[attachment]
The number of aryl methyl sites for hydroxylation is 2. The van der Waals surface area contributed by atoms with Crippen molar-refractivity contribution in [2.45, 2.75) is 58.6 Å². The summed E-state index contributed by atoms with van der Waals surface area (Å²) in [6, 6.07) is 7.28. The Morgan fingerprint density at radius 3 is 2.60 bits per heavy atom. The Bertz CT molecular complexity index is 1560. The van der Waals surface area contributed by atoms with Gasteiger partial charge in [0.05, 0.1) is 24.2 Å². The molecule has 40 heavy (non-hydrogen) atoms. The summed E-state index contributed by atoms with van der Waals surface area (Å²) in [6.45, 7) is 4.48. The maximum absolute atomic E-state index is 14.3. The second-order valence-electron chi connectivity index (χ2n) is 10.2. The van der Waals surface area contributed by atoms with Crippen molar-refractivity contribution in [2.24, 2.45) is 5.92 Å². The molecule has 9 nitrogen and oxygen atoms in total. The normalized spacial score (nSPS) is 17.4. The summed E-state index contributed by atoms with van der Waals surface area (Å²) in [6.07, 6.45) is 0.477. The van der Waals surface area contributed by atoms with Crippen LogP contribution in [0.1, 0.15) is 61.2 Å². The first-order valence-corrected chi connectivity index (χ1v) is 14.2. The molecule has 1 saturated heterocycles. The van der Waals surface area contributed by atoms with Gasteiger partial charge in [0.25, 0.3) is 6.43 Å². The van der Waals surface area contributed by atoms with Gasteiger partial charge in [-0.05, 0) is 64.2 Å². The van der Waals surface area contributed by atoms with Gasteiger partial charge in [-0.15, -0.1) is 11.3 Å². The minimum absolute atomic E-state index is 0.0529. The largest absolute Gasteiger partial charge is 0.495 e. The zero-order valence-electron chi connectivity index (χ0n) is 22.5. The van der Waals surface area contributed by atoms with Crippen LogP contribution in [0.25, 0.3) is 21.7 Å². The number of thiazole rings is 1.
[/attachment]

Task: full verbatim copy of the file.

The number of aryl methyl sites for hydroxylation is 2. The van der Waals surface area contributed by atoms with Crippen molar-refractivity contribution in [2.45, 2.75) is 58.6 Å². The summed E-state index contributed by atoms with van der Waals surface area (Å²) in [6, 6.07) is 7.28. The Morgan fingerprint density at radius 3 is 2.60 bits per heavy atom. The Bertz CT molecular complexity index is 1560. The van der Waals surface area contributed by atoms with Gasteiger partial charge in [0.05, 0.1) is 24.2 Å². The molecule has 40 heavy (non-hydrogen) atoms. The summed E-state index contributed by atoms with van der Waals surface area (Å²) in [6.45, 7) is 4.48. The maximum absolute atomic E-state index is 14.3. The second-order valence-electron chi connectivity index (χ2n) is 10.2. The van der Waals surface area contributed by atoms with Crippen molar-refractivity contribution in [2.24, 2.45) is 5.92 Å². The molecule has 9 nitrogen and oxygen atoms in total. The normalized spacial score (nSPS) is 17.4. The summed E-state index contributed by atoms with van der Waals surface area (Å²) in [6.07, 6.45) is 0.477. The van der Waals surface area contributed by atoms with Crippen LogP contribution in [0.1, 0.15) is 61.2 Å². The first-order valence-corrected chi connectivity index (χ1v) is 14.2. The molecule has 1 saturated heterocycles. The van der Waals surface area contributed by atoms with Gasteiger partial charge in [0.25, 0.3) is 6.43 Å². The van der Waals surface area contributed by atoms with Gasteiger partial charge in [-0.05, 0) is 64.2 Å². The van der Waals surface area contributed by atoms with Gasteiger partial charge in [-0.15, -0.1) is 11.3 Å². The minimum absolute atomic E-state index is 0.0529. The largest absolute Gasteiger partial charge is 0.495 e. The zero-order valence-electron chi connectivity index (χ0n) is 22.5. The van der Waals surface area contributed by atoms with Crippen LogP contribution in [0.25, 0.3) is 21.7 Å². The number of thiazole rings is 1.